Friday, 22 February 2013

Trial by Jury

Sweeney - sudden fame
Fantasy Bob has some sympathy for Mr Justice Sweeney who has shot to unwanted fame this week.

He seems to have had a hard time with the jury in the high profile Vicky Pryce trial - Ms Pryce is accused of perverting the course of justice by accepting her ex-husband's, Chris Huhne, speeding points on her licence.  The jury would seem to have a collective IQ little higher than the number of points at issue.  The jury asked him a series of questions about the case at which he threw down his wig in despair, concluded that they had no understanding of their role or the nature of the evidence and so dismissed them. A retrial has been ordered.

However through diligent research of the sort that only he can muster, Fantasy Bob has discovered that Mr Justice Sweeney has had some similar previous experiences. 

Was this batsman out LBW?
When he is not judging, Mr Sweeney is a keen cricket umpire and committed to coaching and teaching aspirant umpires in the laws of the game. However sometimes he struggles to convey the subtleties of the laws in layman's terms.  In a recent class he was subjected to a series of questions from trainee umpires which caused him some anguish.

FB has obtained a copy of the transcript of the Q&A session, and presents it without further comment.

Q. You have defined the defence of marital coercion and also explained what does not fall within the definition by way of examples. Please expand upon the definition, specifically can a batsman be out if he leaves his crease when his wife waves from the boundary to tell him to put his sun cream on.

A. The words are relatively straightforward English words which the MCC does not permit me to go beyond further than I have.  The batsman would have to feel he was impelled in relation to the sun cream and truly believed he had no real choice. The mere suggestion shouted from the boundary that she certainly didn't want to see his sun tanned bald head glowing in the dark that evening is unlikely to be sufficient.

Q. In the scenario where the batsman may be out but there is not enough evidence provided by the bowling side at the material time to feel sure beyond reasonable doubt, what should the verdict be: out, not out, or didn't see cause the sun was in my eyes?

A. There was no answer but the sharp intake of breath.

Q. If there is debatable evidence supporting the bowler's case for LBW, can inferences be drawn to arrive at a verdict? If so, inferences/speculation on the full evidence or only where you have directed us to do so, eg circumstantial evidence, lies, failure by the batsman to mention facts to the police.

A. The answer was preceded by a long sigh. The police a rarely involved in cases of LBW.  The drawing of inferences is a permissible process, for example it is an inference that a batsman wielding a top of the range Gray Nicoll Scoop is a rich bugger, but it is speculation that he must be a quality batsman and so could not possibly have misjudged the line. Further you must not speculate as to whether the batsman intended to place his leg outside the line of off even when he did not or that the bowler intended to pitch in line and would have but for a sudden gust of wind.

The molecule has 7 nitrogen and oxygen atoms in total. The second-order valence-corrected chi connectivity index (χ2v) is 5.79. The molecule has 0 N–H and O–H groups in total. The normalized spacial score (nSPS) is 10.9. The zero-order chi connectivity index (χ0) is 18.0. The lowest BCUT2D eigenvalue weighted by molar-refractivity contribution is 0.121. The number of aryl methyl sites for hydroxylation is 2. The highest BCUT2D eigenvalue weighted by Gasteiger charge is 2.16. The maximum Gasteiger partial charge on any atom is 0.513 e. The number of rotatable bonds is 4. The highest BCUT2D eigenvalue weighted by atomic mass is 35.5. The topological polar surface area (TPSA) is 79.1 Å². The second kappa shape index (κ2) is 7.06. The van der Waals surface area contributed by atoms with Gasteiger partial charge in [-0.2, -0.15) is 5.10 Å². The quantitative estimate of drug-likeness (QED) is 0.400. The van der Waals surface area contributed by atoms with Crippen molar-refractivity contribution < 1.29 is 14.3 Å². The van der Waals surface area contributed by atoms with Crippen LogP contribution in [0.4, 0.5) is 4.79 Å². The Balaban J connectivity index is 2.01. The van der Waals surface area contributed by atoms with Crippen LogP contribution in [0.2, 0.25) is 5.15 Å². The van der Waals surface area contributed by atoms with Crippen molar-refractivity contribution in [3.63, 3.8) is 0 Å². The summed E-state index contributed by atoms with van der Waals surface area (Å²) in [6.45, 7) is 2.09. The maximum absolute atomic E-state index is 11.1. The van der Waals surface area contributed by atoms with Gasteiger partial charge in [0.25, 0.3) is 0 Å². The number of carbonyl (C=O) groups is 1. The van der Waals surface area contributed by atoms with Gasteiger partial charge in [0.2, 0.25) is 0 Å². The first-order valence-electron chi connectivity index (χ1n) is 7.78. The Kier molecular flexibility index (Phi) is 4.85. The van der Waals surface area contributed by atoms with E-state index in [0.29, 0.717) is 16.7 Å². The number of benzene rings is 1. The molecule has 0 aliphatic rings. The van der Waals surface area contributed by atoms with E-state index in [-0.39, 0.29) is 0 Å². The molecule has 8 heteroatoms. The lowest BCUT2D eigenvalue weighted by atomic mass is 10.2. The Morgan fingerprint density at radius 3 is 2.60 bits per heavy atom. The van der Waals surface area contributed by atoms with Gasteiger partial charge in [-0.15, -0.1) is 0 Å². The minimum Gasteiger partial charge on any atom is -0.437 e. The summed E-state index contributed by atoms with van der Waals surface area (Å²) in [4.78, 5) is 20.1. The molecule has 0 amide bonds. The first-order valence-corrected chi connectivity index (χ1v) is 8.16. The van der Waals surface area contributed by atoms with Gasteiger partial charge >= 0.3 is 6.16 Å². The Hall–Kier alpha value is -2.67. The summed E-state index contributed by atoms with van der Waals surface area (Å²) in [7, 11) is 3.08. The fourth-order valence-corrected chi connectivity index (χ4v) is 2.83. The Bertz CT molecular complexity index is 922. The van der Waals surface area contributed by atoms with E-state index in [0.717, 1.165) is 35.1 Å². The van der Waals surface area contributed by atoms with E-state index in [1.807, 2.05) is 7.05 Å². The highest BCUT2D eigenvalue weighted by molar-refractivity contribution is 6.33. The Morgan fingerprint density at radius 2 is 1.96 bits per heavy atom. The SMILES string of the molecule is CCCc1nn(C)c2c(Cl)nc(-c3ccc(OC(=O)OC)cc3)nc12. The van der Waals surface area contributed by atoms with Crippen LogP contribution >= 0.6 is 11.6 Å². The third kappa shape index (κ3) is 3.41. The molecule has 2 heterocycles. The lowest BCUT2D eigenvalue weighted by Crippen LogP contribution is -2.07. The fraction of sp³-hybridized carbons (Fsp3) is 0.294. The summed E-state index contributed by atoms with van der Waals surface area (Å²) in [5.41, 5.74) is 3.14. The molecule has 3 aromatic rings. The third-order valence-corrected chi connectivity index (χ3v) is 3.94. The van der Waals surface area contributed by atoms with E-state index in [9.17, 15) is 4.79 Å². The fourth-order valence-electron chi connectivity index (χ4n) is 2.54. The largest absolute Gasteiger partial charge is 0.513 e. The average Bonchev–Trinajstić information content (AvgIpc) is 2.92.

Q.Can you define what is reasonable doubt?

A. I doubt it but I'll try to be reasonable so here goes - A reasonable doubt is a doubt which is reasonable. These are ordinary English words - what's your problem?

Q.Can an umpire come to a verdict based on a reason that was not presented on the field of play and has no facts or evidence to support it either from the bowler or fielders?

A. The answer to that question is firmly no. You cannot give a batsman out because something reminded you of the dismissal of Ian Botham at the Oval in 1991, nor can you say a batter is out bowled if the ball has just crossed the boundary for 4.

Q. Can we infer anything from the fact that the batsman did not bring witnesses from the time of the ball being bowled such as au pair, neighbours?

A Nor, before you ask, can you infer anything from the fact that his trousers appear to be too tight.

Q Does the batsman have an obligation to have a defensive shot?

A There is no burden on the batsman to prove he can bat. Nor is there an obligation to defend a straight ball - many batters try to wallop the cover off everything. it's not a pretty sight but it can be effective once in a while.

Q. Can we speculate about the events at the time that the batsman missed the ball, or what was in his mind at that time?

A In my experience batsmen rarely have anything in their mind.Q. Please advise on which facts in the bundle the jury shall consider to determine an out or not out verdict.

A. For pity's sake - you bunch of dumb twats decide the case on the evidence. That means it is for you to review all of the evidence and decide which of it you consider to be important, truthful and reliable, and then decide what conclusions, common sense conclusions, you can safely draw by way of inference from that evidence.

Q. Would religious conviction be a good enough reason for a batsman snicking a ball behind?

A. I give up. I'm going back to judging. This is not, with respect, a question about cricket at all. No jury could ever come up with such a bunch of dumb questions. 

Footsteps are heard followed by the sound of a door opening and slamming.

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